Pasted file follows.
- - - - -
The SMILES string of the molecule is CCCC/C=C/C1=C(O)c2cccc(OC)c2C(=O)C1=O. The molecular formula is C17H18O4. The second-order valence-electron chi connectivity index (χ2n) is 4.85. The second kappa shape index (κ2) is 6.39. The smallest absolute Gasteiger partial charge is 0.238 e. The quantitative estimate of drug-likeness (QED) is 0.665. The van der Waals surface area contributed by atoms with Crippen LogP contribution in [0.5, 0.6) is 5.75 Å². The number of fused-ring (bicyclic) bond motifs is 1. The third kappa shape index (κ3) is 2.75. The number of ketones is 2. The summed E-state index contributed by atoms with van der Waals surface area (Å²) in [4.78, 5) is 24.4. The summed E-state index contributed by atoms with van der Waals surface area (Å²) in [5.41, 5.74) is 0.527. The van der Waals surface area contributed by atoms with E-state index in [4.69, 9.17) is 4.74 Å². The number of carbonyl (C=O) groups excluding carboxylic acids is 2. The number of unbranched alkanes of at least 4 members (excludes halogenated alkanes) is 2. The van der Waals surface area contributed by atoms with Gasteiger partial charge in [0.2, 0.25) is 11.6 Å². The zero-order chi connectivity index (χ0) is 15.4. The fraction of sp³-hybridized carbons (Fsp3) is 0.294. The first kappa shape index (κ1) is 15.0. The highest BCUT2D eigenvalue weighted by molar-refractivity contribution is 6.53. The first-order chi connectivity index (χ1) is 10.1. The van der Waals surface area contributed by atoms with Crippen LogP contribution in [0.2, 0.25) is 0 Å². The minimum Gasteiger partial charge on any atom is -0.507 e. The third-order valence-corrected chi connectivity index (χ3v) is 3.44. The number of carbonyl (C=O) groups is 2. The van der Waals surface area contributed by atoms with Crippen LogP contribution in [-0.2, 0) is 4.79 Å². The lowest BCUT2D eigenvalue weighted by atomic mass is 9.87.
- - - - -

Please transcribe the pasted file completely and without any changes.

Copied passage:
The SMILES string of the molecule is CCCC/C=C/C1=C(O)c2cccc(OC)c2C(=O)C1=O. The molecular formula is C17H18O4. The second-order valence-electron chi connectivity index (χ2n) is 4.85. The second kappa shape index (κ2) is 6.39. The smallest absolute Gasteiger partial charge is 0.238 e. The quantitative estimate of drug-likeness (QED) is 0.665. The van der Waals surface area contributed by atoms with Crippen LogP contribution in [0.5, 0.6) is 5.75 Å². The number of fused-ring (bicyclic) bond motifs is 1. The third kappa shape index (κ3) is 2.75. The number of ketones is 2. The summed E-state index contributed by atoms with van der Waals surface area (Å²) in [4.78, 5) is 24.4. The summed E-state index contributed by atoms with van der Waals surface area (Å²) in [5.41, 5.74) is 0.527. The van der Waals surface area contributed by atoms with E-state index in [4.69, 9.17) is 4.74 Å². The number of carbonyl (C=O) groups excluding carboxylic acids is 2. The number of unbranched alkanes of at least 4 members (excludes halogenated alkanes) is 2. The van der Waals surface area contributed by atoms with Gasteiger partial charge in [0.2, 0.25) is 11.6 Å². The zero-order chi connectivity index (χ0) is 15.4. The fraction of sp³-hybridized carbons (Fsp3) is 0.294. The first kappa shape index (κ1) is 15.0. The highest BCUT2D eigenvalue weighted by molar-refractivity contribution is 6.53. The first-order chi connectivity index (χ1) is 10.1. The van der Waals surface area contributed by atoms with Crippen LogP contribution in [0.2, 0.25) is 0 Å². The minimum Gasteiger partial charge on any atom is -0.507 e. The third-order valence-corrected chi connectivity index (χ3v) is 3.44. The number of carbonyl (C=O) groups is 2. The van der Waals surface area contributed by atoms with Crippen LogP contribution in [-0.2, 0) is 4.79 Å². The lowest BCUT2D eigenvalue weighted by atomic mass is 9.87.